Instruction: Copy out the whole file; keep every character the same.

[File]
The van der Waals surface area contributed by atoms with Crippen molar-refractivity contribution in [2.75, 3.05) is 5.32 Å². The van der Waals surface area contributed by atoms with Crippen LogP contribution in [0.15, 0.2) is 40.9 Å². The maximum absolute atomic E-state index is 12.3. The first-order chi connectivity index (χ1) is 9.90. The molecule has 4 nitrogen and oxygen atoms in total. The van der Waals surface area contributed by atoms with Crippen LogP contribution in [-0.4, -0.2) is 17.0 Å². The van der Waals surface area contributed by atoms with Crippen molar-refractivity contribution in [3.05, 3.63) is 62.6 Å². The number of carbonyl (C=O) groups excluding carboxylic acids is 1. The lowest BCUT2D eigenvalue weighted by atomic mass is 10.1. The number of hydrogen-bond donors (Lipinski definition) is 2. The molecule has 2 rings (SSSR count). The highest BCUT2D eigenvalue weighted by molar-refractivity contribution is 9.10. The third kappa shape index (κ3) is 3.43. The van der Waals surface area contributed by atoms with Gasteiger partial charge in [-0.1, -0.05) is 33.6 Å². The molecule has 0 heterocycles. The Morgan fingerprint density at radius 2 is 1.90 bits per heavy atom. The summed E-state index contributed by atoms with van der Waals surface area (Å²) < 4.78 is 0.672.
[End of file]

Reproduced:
The van der Waals surface area contributed by atoms with Crippen molar-refractivity contribution in [2.75, 3.05) is 5.32 Å². The van der Waals surface area contributed by atoms with Crippen LogP contribution in [0.15, 0.2) is 40.9 Å². The maximum absolute atomic E-state index is 12.3. The first-order chi connectivity index (χ1) is 9.90. The molecule has 4 nitrogen and oxygen atoms in total. The van der Waals surface area contributed by atoms with Crippen LogP contribution in [-0.4, -0.2) is 17.0 Å². The van der Waals surface area contributed by atoms with Crippen molar-refractivity contribution in [3.05, 3.63) is 62.6 Å². The number of carbonyl (C=O) groups excluding carboxylic acids is 1. The lowest BCUT2D eigenvalue weighted by atomic mass is 10.1. The number of hydrogen-bond donors (Lipinski definition) is 2. The molecule has 2 rings (SSSR count). The highest BCUT2D eigenvalue weighted by molar-refractivity contribution is 9.10. The third kappa shape index (κ3) is 3.43. The van der Waals surface area contributed by atoms with Gasteiger partial charge in [-0.1, -0.05) is 33.6 Å². The molecule has 0 heterocycles. The Morgan fingerprint density at radius 2 is 1.90 bits per heavy atom. The summed E-state index contributed by atoms with van der Waals surface area (Å²) < 4.78 is 0.672.